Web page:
The Sea of Galilee: Expert discusses 1986 boat discovery
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The Bible describes Bethsaida as the hometown of the apostles Peter, Andrew and Philip, though little is said about its exact location. Bethsaida does, however, play a crucial role in the New Testament as it is the site of many of Jesus’s miracles. The Gospel of Mark, for instance, speaks of Jesus healing a blind man from Bethsaida with a touch of his hands.
Mark 8 reads: “He took hold of the blind man by the hand, and brought him out of the village.
“When he had spit on his eyes, and laid his hands on him, he asked him if he saw anything.
“He looked up, and said, ‘I see men; for I see them like trees walking.”
Another major miracle is said to have ocurred just outside of Bethsaida when Jesus fed some 5,000 people in the wilderness after multiplying two loaves of bread and two fish.
Shortly after this miracle, the gospels speak of Jesus’s disciples rowing out into the Sea of Galilee only to be caught in a fierce wind.
Matthew 14 reads: “Later that night, he was there alone, and the boat was already a considerable distance from land, buffeted by the waves because the wind was against it.
“Shortly before dawn Jesus went out to them, walking on the lake.
“When the disciples saw him walking on the lake, they were terrified.”
Whether or not these miracles truly happened, archaeologists have been desperately trying to discover the remains of Bethsaida.
Unfortunately, all efforts so far have been unfruitful and a source of intense debate.
The Roman author and naturalist, Pliny the Elder placed Bethsaida on the eastern shores of the Sea of Galilee in modern-day northern Israel.
Israel Antiquities Authority discovers Byzantine-era wine press
The Jewish-Roman historian Josephus, however, placed the town nearer to the Jordan river, which runs north to south between the Sea of Galilee and the Dead Sea.
Other historical sources place the town near the Roman fishing village of Capernaum, which itself sits on the northern shores of the freshwater lake.
Today, archaeologists point to two separate locations as the most likely location of Bethsaida – the archaeological sites of et-Tell and el-Araj.
The two sites, though only 1.2 miles apart, have emerged as the leading candidates for Bethsaida but, according to a report in Live Science, there is absolutely no agreement over which site takes the crown.
One team of researchers from the University of Nebraska Omaha believes et-Tell is the biblical site and has been excavating the ruins of the more than 3,000-year-old settlement since 1987.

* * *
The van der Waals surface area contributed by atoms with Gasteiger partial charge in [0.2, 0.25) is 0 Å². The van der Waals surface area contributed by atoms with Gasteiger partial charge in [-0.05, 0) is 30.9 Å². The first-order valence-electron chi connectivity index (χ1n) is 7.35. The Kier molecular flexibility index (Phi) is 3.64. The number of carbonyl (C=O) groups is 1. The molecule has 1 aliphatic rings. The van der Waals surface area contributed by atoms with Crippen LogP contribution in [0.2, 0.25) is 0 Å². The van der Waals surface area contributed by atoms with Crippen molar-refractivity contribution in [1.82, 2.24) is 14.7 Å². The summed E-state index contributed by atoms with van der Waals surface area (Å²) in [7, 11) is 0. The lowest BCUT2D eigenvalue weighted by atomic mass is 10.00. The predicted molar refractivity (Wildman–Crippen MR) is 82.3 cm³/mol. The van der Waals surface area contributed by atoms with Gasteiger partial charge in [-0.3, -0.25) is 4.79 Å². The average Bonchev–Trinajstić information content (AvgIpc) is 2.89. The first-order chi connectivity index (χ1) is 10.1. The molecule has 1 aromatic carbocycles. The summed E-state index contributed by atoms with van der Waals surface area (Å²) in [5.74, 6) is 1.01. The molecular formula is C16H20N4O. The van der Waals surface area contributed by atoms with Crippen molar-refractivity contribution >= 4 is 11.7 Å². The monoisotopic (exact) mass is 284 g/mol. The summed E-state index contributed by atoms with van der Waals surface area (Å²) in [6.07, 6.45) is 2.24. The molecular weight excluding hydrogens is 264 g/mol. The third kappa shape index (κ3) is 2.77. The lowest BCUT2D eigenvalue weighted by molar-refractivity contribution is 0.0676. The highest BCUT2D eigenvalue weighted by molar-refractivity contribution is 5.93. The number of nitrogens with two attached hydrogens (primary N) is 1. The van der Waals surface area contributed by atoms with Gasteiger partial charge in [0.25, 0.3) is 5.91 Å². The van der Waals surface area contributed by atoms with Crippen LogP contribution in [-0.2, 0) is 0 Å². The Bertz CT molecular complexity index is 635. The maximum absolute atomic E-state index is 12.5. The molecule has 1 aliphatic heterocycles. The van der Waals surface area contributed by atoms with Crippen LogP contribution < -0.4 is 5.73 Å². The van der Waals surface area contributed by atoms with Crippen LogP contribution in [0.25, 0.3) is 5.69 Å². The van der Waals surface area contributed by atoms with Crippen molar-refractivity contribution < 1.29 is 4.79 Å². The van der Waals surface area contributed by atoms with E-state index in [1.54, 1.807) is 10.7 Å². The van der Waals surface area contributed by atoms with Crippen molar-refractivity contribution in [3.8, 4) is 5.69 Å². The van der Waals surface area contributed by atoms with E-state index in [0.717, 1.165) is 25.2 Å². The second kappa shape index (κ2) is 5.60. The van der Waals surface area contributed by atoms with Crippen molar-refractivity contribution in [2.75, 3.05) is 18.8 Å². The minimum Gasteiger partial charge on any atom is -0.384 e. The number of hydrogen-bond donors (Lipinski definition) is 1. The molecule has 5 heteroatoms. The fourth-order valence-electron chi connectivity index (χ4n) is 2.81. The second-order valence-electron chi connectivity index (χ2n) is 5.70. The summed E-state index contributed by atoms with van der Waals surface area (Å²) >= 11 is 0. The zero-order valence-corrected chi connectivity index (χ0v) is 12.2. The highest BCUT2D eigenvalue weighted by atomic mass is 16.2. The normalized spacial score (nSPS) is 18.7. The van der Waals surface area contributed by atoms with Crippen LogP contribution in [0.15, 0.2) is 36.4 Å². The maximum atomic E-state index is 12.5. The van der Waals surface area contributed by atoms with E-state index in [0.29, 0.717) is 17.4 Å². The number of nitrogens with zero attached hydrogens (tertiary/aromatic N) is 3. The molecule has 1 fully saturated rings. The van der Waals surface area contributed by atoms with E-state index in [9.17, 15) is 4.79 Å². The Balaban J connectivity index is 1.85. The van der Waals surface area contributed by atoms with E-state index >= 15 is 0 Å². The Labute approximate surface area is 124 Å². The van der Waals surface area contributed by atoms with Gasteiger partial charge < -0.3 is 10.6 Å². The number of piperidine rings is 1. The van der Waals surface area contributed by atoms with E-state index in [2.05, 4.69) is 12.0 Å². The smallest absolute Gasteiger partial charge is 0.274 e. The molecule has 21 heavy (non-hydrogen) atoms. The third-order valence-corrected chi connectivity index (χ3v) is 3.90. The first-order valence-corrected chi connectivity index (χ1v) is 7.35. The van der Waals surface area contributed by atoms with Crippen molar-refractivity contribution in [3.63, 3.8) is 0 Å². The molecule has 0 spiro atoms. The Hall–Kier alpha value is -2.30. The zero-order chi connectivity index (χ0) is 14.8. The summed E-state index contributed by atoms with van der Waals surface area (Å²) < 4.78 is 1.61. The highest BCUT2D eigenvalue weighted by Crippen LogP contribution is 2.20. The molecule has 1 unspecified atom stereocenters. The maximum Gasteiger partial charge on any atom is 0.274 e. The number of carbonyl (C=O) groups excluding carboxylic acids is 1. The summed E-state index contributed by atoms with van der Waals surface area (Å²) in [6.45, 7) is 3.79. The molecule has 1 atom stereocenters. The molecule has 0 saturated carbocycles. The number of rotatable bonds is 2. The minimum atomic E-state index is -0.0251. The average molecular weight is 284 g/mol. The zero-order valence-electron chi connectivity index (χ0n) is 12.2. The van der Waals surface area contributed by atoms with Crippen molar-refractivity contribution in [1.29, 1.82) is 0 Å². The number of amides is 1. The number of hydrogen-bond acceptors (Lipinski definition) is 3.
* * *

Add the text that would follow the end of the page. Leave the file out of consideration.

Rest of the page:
But discoveries made at el-Araj have cast a shadow of doubt on this site and according to Jodi Magness, a professor in the Department of Religious Studies at the University of North Carolina Chapel Hill, there is “relatively scant” evidence of a thriving settlement at et-Tell around the time of Jesus’s ministry.
The settlement of el-Araj has been dated to at least the first century AD and contains a wealth of fascinating discoveries.
But some researchers have argued the site was likely submerged underwater around the time of Jesus’s life, based on geographical clues.
Of course, this has been disputed by other experts who seem confident the case for el-Araj is “overwhelming”.
Robert Cargill, an archaeologist and professor of Judaism and Christianity at the University of Iowa, told Live Science: “The case for el-Araj isn’t just convincing; it’s overwhelming and becoming more compelling with each excavation season.”
Some archaeologists have proposed a third, radical theory about the location of Bethsaida – both et-Tell and el-Araj were part of the same city.
David Graves, an archaeologist at the University of Glasgow, believes the main part of the city was found at the modern-day site of et-Tell, whereas the city’s harbour was located at el-Araj.
However, many experts do not believe this to be a satisfactory explanation.
Rami Arav, a professor of religious studies at the University of Nebraska Omaha, thinks it unlikely to be the case but conceded the people of et-Tell may have migrated to el-Araj after the city was ravaged by an earthquake in the fourth century AD.
Mordechai Aviam, director of the Institute for Galilean Archaeology at Kinneret College on the Sea of Galilee, agreed but said historical records indicate Bethsaida was upgraded to city status in the first century AD, whereas el-Araj was likely a bigger settlement at this stage than et-Tell.
Another, fourth, possibility is that Bethsaida was located at the archaeological site of el-Mesydiah, though theory appears to be less popular among experts.
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